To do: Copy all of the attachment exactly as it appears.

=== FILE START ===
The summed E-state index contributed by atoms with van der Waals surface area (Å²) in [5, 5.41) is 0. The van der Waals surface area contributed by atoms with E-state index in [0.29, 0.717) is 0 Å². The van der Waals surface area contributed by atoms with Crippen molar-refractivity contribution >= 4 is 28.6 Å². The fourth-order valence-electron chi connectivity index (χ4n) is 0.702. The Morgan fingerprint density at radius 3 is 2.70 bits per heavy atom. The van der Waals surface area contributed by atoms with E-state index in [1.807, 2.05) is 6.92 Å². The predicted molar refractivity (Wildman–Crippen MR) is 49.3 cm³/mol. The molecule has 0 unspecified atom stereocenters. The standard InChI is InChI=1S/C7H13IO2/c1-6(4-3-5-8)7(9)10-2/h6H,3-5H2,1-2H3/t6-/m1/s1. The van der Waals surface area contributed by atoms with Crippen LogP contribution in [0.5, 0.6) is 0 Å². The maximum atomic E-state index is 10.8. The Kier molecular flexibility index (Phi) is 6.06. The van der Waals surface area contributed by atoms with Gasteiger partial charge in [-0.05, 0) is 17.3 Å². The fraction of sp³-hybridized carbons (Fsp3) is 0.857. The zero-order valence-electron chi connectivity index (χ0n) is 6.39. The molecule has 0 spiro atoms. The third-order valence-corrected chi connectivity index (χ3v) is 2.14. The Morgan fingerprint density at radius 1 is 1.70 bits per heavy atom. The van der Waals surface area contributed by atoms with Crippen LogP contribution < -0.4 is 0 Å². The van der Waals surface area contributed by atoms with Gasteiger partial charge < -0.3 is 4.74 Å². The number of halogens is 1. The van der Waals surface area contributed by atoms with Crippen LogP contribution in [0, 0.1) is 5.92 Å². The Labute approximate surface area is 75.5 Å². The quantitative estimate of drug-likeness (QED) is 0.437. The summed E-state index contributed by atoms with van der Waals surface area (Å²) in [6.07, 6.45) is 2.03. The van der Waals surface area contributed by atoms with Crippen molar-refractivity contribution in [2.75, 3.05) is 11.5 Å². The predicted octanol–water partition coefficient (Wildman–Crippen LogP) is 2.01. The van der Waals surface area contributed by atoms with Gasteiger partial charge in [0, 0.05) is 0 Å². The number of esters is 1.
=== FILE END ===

The summed E-state index contributed by atoms with van der Waals surface area (Å²) in [5, 5.41) is 0. The van der Waals surface area contributed by atoms with E-state index in [0.29, 0.717) is 0 Å². The van der Waals surface area contributed by atoms with Crippen molar-refractivity contribution >= 4 is 28.6 Å². The fourth-order valence-electron chi connectivity index (χ4n) is 0.702. The Morgan fingerprint density at radius 3 is 2.70 bits per heavy atom. The van der Waals surface area contributed by atoms with E-state index in [1.807, 2.05) is 6.92 Å². The predicted molar refractivity (Wildman–Crippen MR) is 49.3 cm³/mol. The molecule has 0 unspecified atom stereocenters. The standard InChI is InChI=1S/C7H13IO2/c1-6(4-3-5-8)7(9)10-2/h6H,3-5H2,1-2H3/t6-/m1/s1. The van der Waals surface area contributed by atoms with Crippen LogP contribution in [0.5, 0.6) is 0 Å². The maximum atomic E-state index is 10.8. The Kier molecular flexibility index (Phi) is 6.06. The van der Waals surface area contributed by atoms with Gasteiger partial charge in [-0.05, 0) is 17.3 Å². The fraction of sp³-hybridized carbons (Fsp3) is 0.857. The zero-order valence-electron chi connectivity index (χ0n) is 6.39. The molecule has 0 spiro atoms. The third-order valence-corrected chi connectivity index (χ3v) is 2.14. The Morgan fingerprint density at radius 1 is 1.70 bits per heavy atom. The van der Waals surface area contributed by atoms with Crippen LogP contribution < -0.4 is 0 Å². The van der Waals surface area contributed by atoms with Gasteiger partial charge < -0.3 is 4.74 Å². The number of halogens is 1. The van der Waals surface area contributed by atoms with Crippen LogP contribution in [0, 0.1) is 5.92 Å². The Labute approximate surface area is 75.5 Å². The quantitative estimate of drug-likeness (QED) is 0.437. The summed E-state index contributed by atoms with van der Waals surface area (Å²) in [6.07, 6.45) is 2.03. The van der Waals surface area contributed by atoms with Crippen molar-refractivity contribution in [2.75, 3.05) is 11.5 Å². The predicted octanol–water partition coefficient (Wildman–Crippen LogP) is 2.01. The van der Waals surface area contributed by atoms with Gasteiger partial charge in [0, 0.05) is 0 Å². The number of esters is 1.